Maxwell Schwarz: The new American ghost story and other midwestern tragedies

Tuesday, March 31, 2020 - 4:19pm

Farewell, our adopted Michiganders. Sudden virus has taken the Midwest, turned it upside down and shook the life out of it like an old piggy bank. Streets are empty. Human interaction has vanished from our lives. Memories of people hang like smoke in the room. Counting Crows once sang, “If dreams are like movies, then memories are films about ghosts.” The flat, gray expanse that is Ann Arbor is haunted by these ghosts. By you, by the Arborites holed up at home, by the gothic mythology woven into the fabric of this region.

The true horror of the Midwest is the excessive generalities applied to it. Midwesterns are not one people. Michiganders and Kansans are no more Protestant and hardworking than New Englanders or Southerners. It is not all cornfields and folk tradition. The cornfields hide no monster other than the rising suicide rate among farmers. The folk traditions mask nothing besides our industrial fallout and the sharp segregation of our cities. The Midwestern identity is not one identity, but rather the quiet and torturous struggle between these competing identities.

The western corners of the Midwest — Nebraska, the Dakotas, Kansas — know this pain. Take Prairie Madness: the deep isolation and torrential winds often caused prairie settlers to suffer, succumbing to depression, violence and even suicide. Some farmers still claim to hear voices in the fields. Similarly, the Midwest’s literary canon chronicles not the self-sufficient do-gooder of popular consciousness, but the trauma of isolation.

Gene Wolfe’s “Peace” is one such example. Published in 1975, the novel tells the story of Andrew Weer, an elderly man in a small Midwestern town, through scattered memories and dreams. The narrator’s memories are often nonlinear, transcending both time and the traditional bounds in which memories exist. While its patience may at first seem gentle, this novel is truly harrowing. Weer’s narration is contradictory and ambiguous. Scattered like breadcrumbs are hints of murder. It is a meditation on the danger of religiosity and the inevitability of sin. Perhaps most terrifying of all, Weer is likely dead, his narrative told by his ghost. But it is worth wondering whether he’s truly dead, or if he has always been a ghost — another Midwesterner floating through his conflicting, claustrophobic landscape.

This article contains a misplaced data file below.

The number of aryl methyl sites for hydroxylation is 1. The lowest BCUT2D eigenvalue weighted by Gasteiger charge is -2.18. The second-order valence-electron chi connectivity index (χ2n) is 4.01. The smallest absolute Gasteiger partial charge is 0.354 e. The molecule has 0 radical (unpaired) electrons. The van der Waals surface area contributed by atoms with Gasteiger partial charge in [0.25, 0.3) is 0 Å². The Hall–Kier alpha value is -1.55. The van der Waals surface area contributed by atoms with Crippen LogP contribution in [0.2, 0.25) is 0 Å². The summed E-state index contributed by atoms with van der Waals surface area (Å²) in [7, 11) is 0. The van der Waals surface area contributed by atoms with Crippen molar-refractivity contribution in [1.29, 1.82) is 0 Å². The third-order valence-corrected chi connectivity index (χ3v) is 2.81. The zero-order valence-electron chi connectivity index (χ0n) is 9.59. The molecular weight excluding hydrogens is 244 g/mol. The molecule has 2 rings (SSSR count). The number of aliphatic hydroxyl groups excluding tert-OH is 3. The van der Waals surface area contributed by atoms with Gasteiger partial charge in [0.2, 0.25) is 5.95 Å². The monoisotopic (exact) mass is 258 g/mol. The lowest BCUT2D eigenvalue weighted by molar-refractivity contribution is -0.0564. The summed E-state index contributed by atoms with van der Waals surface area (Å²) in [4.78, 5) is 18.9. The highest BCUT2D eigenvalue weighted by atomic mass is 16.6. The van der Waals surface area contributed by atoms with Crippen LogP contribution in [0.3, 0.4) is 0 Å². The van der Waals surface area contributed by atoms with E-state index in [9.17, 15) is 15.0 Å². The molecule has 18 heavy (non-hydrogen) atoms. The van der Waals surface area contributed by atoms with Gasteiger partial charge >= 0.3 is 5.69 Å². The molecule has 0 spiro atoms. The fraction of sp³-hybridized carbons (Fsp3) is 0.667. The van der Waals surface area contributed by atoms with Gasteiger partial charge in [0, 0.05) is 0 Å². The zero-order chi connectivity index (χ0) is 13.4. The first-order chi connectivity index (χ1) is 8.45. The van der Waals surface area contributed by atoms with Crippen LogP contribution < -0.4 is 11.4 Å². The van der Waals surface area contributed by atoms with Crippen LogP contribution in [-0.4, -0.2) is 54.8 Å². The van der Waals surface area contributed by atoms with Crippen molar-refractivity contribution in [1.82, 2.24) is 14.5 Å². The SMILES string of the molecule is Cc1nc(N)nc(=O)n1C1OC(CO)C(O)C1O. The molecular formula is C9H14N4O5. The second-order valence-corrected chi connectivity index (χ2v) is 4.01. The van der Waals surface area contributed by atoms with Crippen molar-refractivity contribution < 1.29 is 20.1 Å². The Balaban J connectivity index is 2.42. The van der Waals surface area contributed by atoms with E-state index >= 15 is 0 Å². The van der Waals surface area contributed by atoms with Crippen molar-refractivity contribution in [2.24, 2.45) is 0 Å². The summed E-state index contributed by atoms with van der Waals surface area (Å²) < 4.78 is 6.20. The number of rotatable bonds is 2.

“Universal Harvester” by John Darnielle is a novel with similar disturbances. This novel tells the story of a video store clerk in 1990s Iowa. When some video tapes come back with strange clips spliced into the tape, so begins an unusual and patient tale of obsession and terror, set against the backdrop of the isolating rural landscape. People might cry out for help in cornfields, “but nobody usually hears them. A few rows of corn will muffle the human voice so effectively that, even a few insignificant rows away, all is silence,” Darnielle writes. It is, at the same time, both a reflection of belonging and grief, and a realization that the true horror of life is scattered among the daily banalities. The narrative shifts, splits, mutates. The ghost and the narrative are one and the same.

While not Midwestern — it takes place in Dallas — I cannot help but return to the 2017 film, “A Ghost Story.” Starring Casey Affleck (“Manchester by the Sea”) and Rooney Mara (“The Girl with the Dragon Tattoo”), this film is heartbreaking, quiet and caustic. Affleck’s character passes away, but returns as a ghost, draped in a sheet like a child. He watches the life he knew — and his wife — slip away from him. Shots in this film are long, dragging like Affleck’s white sheet along the ground. But Affleck’s pain — one of confinement, of dormancy, of helplessness — feels pertinent and relatable for both the identity-conflicted Midwestern and the quarantined alike. Affleck’s struggle to communicate and his longing for affection are poignant and understood best in this era of agonizing torpidity.

The world is quieter now, hollow and overcast. Like a decrepit house come nighttime, the ghosts have come out. But they were always here. The isolation, the claustrophobia, the loneliness. Once you exit the once-crowded Ann Arbor streets, everything goes flat. Pickup trucks sag rusty in fields. Gas station lights are the only evidence of life for miles. The cornfields are alive with whispers. For those of us left in the Midwest, we again become the ghosts from which we once hid, trapped with nowhere to run in our enforced confinement. We have all become, like the Midwest, full of ghosts. So have our memories.